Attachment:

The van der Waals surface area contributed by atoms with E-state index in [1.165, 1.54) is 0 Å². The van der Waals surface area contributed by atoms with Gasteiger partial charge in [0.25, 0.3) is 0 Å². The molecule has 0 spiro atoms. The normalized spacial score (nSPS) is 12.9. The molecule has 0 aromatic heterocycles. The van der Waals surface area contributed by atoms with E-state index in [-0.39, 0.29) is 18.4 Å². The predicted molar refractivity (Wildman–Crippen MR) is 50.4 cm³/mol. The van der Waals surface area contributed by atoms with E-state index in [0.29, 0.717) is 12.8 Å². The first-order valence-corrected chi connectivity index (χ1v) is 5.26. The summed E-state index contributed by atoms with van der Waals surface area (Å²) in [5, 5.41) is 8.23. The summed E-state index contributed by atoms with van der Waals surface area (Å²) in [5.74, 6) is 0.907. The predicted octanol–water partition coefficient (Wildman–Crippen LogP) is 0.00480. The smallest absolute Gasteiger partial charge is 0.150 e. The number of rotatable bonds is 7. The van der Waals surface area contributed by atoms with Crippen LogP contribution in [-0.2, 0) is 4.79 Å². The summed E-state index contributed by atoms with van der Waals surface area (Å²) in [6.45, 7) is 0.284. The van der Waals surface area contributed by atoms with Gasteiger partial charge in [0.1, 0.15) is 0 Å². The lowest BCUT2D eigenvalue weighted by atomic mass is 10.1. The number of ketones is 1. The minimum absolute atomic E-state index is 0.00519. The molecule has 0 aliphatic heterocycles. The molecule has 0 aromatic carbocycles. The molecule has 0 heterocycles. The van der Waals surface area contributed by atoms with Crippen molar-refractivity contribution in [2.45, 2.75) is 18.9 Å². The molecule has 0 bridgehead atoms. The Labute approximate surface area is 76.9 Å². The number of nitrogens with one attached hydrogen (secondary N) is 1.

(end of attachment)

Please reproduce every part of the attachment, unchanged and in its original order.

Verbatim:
The van der Waals surface area contributed by atoms with E-state index in [1.165, 1.54) is 0 Å². The van der Waals surface area contributed by atoms with Gasteiger partial charge in [0.25, 0.3) is 0 Å². The molecule has 0 spiro atoms. The normalized spacial score (nSPS) is 12.9. The molecule has 0 aromatic heterocycles. The van der Waals surface area contributed by atoms with E-state index in [-0.39, 0.29) is 18.4 Å². The predicted molar refractivity (Wildman–Crippen MR) is 50.4 cm³/mol. The van der Waals surface area contributed by atoms with E-state index in [0.29, 0.717) is 12.8 Å². The first-order valence-corrected chi connectivity index (χ1v) is 5.26. The summed E-state index contributed by atoms with van der Waals surface area (Å²) in [5, 5.41) is 8.23. The summed E-state index contributed by atoms with van der Waals surface area (Å²) in [5.74, 6) is 0.907. The predicted octanol–water partition coefficient (Wildman–Crippen LogP) is 0.00480. The smallest absolute Gasteiger partial charge is 0.150 e. The number of rotatable bonds is 7. The van der Waals surface area contributed by atoms with Crippen LogP contribution in [-0.2, 0) is 4.79 Å². The summed E-state index contributed by atoms with van der Waals surface area (Å²) in [6.45, 7) is 0.284. The van der Waals surface area contributed by atoms with Gasteiger partial charge in [0.1, 0.15) is 0 Å². The lowest BCUT2D eigenvalue weighted by atomic mass is 10.1. The number of ketones is 1. The minimum absolute atomic E-state index is 0.00519. The molecule has 0 aliphatic heterocycles. The molecule has 0 aromatic carbocycles. The molecule has 0 heterocycles. The van der Waals surface area contributed by atoms with Crippen molar-refractivity contribution in [2.45, 2.75) is 18.9 Å². The molecule has 0 bridgehead atoms. The Labute approximate surface area is 76.9 Å². The number of nitrogens with one attached hydrogen (secondary N) is 1.